I wonder – having seen her youngest stand up and fight for its place at the table – will Mum feed her youngest chick? Will she position the fish so that the little one can eat and not have to contend with the peckings from the older siblings? We have to wait and see. One thing is for sure – 17 has a burning desire to survive. He is not afraid to root in the nest and find pieces of dry fish if eating them means he will stay alive. He is a survivor.

In the image below you can see the enormous crop that 17 has! Fantastic.

In other news, Dr Sharpe gave Chase and Cholyn’s only eaglet a thorough examination. The eaglet was measured, weighed, and banded. She is 11D, a sister to Thunder and an auntie to Thunder and Akecheta’s triplets.

The camera came on for just a second. Look at that nice red bling! And her silver federal band.

The two osplets at the UFlorida-Gainesville Osprey nest experienced something very different today– pelting rain and hail. I was just glad it wasn’t a tornado!

After the storm passed, Mum returned to the nest. There was some fish and, despite Big standing tall and trying to unhinge Middle, Middle stayed put and kept eating.

Middle is on the left and Big with her longer tail and long, long legs is on the right.

In the image below, Big tries to scare Middle away from the food. It doesn’t really work so well anymore.

It is a beautiful evening at the Dale Hollow nest. Looking at that big stick that Warrior pulled across the nest it is almost like River said “when you leave, shut the door and put the key under the mat!” The older sibling, DH14, fludged on the 19th of May. I hope that Warrior had a smooth flight! (or is he still sitting in the top of the nest tree?)

Lady and Dad have been spending more and more time at their nest in the Sydney Olympic Forest. Today they were rearranging twigs and building up the crib rails while. They were also busy placing fresh leaves down on the nest bowl. We are getting close!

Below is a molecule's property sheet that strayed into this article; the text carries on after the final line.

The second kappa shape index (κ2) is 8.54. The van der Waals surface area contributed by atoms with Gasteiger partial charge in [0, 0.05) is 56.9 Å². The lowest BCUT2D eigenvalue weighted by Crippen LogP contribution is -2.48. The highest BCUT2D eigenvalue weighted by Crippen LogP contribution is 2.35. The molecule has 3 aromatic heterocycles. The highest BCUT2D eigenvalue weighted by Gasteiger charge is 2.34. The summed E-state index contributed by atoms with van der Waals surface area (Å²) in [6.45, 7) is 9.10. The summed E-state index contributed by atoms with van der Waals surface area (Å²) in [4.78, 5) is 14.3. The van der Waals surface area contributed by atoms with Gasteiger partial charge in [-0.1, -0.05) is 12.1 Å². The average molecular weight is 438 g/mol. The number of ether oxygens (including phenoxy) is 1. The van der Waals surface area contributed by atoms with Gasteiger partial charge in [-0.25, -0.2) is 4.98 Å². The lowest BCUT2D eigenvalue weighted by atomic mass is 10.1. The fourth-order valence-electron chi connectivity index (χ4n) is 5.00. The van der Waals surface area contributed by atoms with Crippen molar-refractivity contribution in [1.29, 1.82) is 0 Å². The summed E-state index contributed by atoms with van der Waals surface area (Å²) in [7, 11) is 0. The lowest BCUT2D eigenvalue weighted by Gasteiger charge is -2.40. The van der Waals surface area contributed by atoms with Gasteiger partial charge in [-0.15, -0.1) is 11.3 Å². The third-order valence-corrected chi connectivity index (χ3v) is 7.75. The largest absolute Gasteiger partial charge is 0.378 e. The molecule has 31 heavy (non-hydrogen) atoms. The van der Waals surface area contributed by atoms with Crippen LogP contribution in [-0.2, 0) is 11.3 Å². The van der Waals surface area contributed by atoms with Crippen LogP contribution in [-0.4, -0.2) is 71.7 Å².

This is the link to their camera:

Those were just a few of the numerous highlights at the nests today. New hatches are being fed and with the exception of several intruders, all of the other nests seem to be doing well. It was such a relief to see ND17 well fed two days in a row. I hope that Warrior’s first flight – if he did fledge – was a perfect take off and landing. Hopefully there will be some footage of the banding of 11D today at the Two Harbours nest. Cal Falcons should be banding Annie, Grinnell’s and Alden’s chicks soon. I did watch Alden feed the chicks again. He is getting quite good this!

Thank you so much for joining me. Take care all. See you soon.

Thank you to the following for their streaming cams where I took my screen captures: Explore.org and the Institute for Wildlife Studies, ND-LEEF, DHEC, and Sea Eagles@Birdlife Australia Discovery Centre.

Breakfast with Ervie, Middle, and Little 17

21 May 2022

I cannot think of a better way to start a Saturday than having breakfast with Ervie, Middle Bob, and Little 17! What a positive way to kick off the weekend.

‘A’ sent me a note that Ervie was on the nest at Port Lincoln. Thank you, ‘A’! I would have missed him! Much appreciated. How grand to have the time to rewind and see our special Osprey fledgling. ‘A’ said she hoped that Mum and Dad would not kick Ervie off too soon. I am hoping that they will allow him to stop by for a visit continually as long as it does not disturb the next breeding season for them. Wouldn’t that be wonderful?

There was something very satisfying seeing Ervie on the barge. He arrived at 16:17 wet from catching his fish, shaking off the water droplets on arrival. In the footage below, look carefully. It is not a puffer! I cannot tell you what kind of fish it is but it is a nice size normal looking fish — which means that even with his tiny talon, Ervie can now catch a much bigger fish. He certainly looks healthy.